Ghana’s plan to remove import duties on smartphones, a move other African nations have contemplated, will help indigenous companies that are “playing by the rules,” according to a top executive for RLG, a Ghanaian firm that makes laptops, desktops and mobile phones.

Ghana’s government stated in its 2015 budget plan that it will remove import duties on smartphones to increase its penetration and boost policy to bridge the digital divide gap.

The budget statement also noted that while mobile phone penetration is high in Ghana, smartphones form only 15% of the total number devices.

“We believe it is a very positive move for the industry in general as it will make smartphones more affordable to all and help increase the smartphone penetration level in the country,” Prakash Somasundaram, RLG’s global CFO, told IDG.

“This is also expected to discourage grey market imports of devices — a move that will benefit players like RLG who have been playing by the rules,” he continued.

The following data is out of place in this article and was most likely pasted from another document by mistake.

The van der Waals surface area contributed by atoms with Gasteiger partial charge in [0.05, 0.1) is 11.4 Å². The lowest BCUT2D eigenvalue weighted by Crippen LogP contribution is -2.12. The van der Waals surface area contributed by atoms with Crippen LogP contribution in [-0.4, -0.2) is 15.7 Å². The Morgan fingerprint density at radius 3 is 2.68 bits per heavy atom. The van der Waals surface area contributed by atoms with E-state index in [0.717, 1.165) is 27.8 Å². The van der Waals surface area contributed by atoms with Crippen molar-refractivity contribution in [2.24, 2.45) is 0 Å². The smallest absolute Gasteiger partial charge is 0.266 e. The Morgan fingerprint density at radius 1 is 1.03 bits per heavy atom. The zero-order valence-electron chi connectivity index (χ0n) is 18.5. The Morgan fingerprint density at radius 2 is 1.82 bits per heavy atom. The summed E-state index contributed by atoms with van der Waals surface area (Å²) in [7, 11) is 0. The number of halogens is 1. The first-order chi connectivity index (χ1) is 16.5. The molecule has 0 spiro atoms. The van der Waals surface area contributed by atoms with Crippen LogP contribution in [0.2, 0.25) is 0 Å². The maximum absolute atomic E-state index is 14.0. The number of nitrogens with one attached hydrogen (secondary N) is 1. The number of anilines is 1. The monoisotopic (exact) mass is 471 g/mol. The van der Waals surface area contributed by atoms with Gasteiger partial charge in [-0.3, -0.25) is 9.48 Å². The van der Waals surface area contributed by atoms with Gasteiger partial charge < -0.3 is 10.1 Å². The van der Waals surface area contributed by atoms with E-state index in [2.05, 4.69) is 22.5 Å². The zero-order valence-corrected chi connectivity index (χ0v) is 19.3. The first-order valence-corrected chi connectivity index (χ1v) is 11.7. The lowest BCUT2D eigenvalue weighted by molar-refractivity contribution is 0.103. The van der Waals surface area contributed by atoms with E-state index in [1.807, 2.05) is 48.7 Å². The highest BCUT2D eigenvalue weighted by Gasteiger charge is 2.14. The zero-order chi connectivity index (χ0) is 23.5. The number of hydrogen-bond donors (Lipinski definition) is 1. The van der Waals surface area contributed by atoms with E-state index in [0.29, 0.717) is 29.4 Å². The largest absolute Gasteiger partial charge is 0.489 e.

“With our recent launches of new smart devices, we expect higher volumes and higher capacity utilisation at our assembly plant in Ghana.”

The move could also encourage other countries to pass similar legislation if Ghana’s plan achieves its expected outcome, and could result in a multiplier effect, boosting producers and consuming markets across the region.

In its long term predictions, the government noted: “Communication is shifting from voice to data and mobile data is projected to grow 6.3 times between 2013 and 2018.”

It added: “It is expected that the increase in smartphone penetration will increase revenue from Communication Service Tax, VAT and corporate taxes.”

For RLG, it is a bonus but not a necessity, as the company has already extended its reach to Nigeria and Gambia over the last few years through the training it offers in computer and phone repairs, and the company is already bent on moving beyond West Africa.